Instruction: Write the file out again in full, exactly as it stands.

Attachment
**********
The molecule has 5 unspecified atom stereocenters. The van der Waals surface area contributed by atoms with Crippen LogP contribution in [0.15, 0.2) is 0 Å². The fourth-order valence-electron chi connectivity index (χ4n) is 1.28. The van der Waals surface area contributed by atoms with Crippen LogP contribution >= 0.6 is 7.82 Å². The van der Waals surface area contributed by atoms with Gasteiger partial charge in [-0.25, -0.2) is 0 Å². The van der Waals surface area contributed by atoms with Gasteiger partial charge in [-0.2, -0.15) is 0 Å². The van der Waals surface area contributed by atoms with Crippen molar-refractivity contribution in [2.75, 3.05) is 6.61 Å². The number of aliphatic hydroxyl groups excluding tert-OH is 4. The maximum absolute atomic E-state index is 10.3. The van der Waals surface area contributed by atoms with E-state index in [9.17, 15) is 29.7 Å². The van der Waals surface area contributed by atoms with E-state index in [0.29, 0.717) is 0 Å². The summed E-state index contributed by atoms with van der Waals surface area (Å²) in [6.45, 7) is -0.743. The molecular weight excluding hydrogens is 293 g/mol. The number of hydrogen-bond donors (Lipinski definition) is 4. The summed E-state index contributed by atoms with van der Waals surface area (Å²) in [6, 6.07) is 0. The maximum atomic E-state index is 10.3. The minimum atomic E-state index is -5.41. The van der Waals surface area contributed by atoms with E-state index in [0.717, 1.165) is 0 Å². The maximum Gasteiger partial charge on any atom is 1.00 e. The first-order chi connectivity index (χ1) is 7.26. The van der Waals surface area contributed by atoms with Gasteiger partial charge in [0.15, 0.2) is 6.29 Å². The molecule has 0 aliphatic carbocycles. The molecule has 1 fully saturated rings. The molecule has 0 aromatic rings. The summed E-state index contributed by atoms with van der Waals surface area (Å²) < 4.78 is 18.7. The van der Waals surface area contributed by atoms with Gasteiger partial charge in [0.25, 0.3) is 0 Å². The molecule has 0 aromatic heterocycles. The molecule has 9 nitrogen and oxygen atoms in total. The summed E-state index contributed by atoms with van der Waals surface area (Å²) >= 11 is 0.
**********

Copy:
The molecule has 5 unspecified atom stereocenters. The van der Waals surface area contributed by atoms with Crippen LogP contribution in [0.15, 0.2) is 0 Å². The fourth-order valence-electron chi connectivity index (χ4n) is 1.28. The van der Waals surface area contributed by atoms with Crippen LogP contribution >= 0.6 is 7.82 Å². The van der Waals surface area contributed by atoms with Gasteiger partial charge in [-0.25, -0.2) is 0 Å². The van der Waals surface area contributed by atoms with Gasteiger partial charge in [-0.2, -0.15) is 0 Å². The van der Waals surface area contributed by atoms with Crippen molar-refractivity contribution in [2.75, 3.05) is 6.61 Å². The number of aliphatic hydroxyl groups excluding tert-OH is 4. The maximum absolute atomic E-state index is 10.3. The van der Waals surface area contributed by atoms with E-state index in [9.17, 15) is 29.7 Å². The van der Waals surface area contributed by atoms with E-state index in [0.29, 0.717) is 0 Å². The summed E-state index contributed by atoms with van der Waals surface area (Å²) in [6.45, 7) is -0.743. The molecular weight excluding hydrogens is 293 g/mol. The number of hydrogen-bond donors (Lipinski definition) is 4. The summed E-state index contributed by atoms with van der Waals surface area (Å²) in [6, 6.07) is 0. The maximum atomic E-state index is 10.3. The minimum atomic E-state index is -5.41. The van der Waals surface area contributed by atoms with E-state index in [0.717, 1.165) is 0 Å². The maximum Gasteiger partial charge on any atom is 1.00 e. The first-order chi connectivity index (χ1) is 7.26. The van der Waals surface area contributed by atoms with Gasteiger partial charge in [0.15, 0.2) is 6.29 Å². The molecule has 0 aliphatic carbocycles. The molecule has 1 fully saturated rings. The molecule has 0 aromatic rings. The summed E-state index contributed by atoms with van der Waals surface area (Å²) < 4.78 is 18.7. The van der Waals surface area contributed by atoms with Gasteiger partial charge in [0.25, 0.3) is 0 Å². The molecule has 0 aromatic heterocycles. The molecule has 9 nitrogen and oxygen atoms in total. The summed E-state index contributed by atoms with van der Waals surface area (Å²) >= 11 is 0.